Introduction

Hereditary hemochromatosis (OMIM #235200) is an autosomal recessive disorder of iron metabolism that affects 1/200 to 1/400 Caucasians of central, northern, and western European descent. Some Hispanics also develop hemochromatosis that is phenotypically and genotypically similar to that in Caucasians. Other iron overload disorders in Caucasians, most of which are uncommon, share some clinical and biochemical features with ''classic'' hemo-chromatosis, although they are associated with mutations in other genes. Iron overload in other racial/ethnic groups also differs phenotypically and genotypically from ''classic'' Caucasian hemochromatosis.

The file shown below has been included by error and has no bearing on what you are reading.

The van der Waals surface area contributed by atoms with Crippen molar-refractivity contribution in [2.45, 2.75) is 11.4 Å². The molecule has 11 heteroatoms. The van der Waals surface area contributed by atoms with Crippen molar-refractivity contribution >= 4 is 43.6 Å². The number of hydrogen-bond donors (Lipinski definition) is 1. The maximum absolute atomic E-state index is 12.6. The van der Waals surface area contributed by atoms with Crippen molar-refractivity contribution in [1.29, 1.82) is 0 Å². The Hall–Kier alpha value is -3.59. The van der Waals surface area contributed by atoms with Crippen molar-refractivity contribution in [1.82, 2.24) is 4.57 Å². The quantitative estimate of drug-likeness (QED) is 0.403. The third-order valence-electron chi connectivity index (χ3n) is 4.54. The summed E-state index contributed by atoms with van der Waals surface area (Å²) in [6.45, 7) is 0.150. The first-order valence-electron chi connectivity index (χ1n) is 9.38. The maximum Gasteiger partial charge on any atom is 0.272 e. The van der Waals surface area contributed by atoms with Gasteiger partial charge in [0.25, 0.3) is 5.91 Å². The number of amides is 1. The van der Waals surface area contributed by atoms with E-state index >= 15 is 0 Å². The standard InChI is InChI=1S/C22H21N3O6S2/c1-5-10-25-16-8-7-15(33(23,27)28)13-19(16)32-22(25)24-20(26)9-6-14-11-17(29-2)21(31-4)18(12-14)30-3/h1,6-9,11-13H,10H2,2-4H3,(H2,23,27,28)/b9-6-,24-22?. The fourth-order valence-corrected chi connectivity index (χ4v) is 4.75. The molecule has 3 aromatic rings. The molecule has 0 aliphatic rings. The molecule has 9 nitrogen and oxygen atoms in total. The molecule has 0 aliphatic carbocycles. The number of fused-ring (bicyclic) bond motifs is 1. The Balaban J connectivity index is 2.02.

In some persons with hemochromatosis, excessive iron accumulation in parenchymal cells can lead to hepatic cirrhosis, primary liver cancer, arthropathy, diabetes mellitus, hypogonadism, and cardiomyopathy, if untreated. Diagnosis is usually based on detection of elevated serum transferrin saturation in the absence of other demonstrable cause. Iron overload is characterized by elevation of serum ferritin concentration or hepatic iron concentration, or by quantitative phlebotomy to achieve iron depletion. Complications of hemochromatosis can be prevented by early diagnosis and simple, effective treatment to remove excess iron and maintain low normal body iron stores (therapeutic phlebotomy). Because hemochromatosis is common, easily diagnosed, and readily treatable, it has become a public health concern in a large fraction of the world's population.

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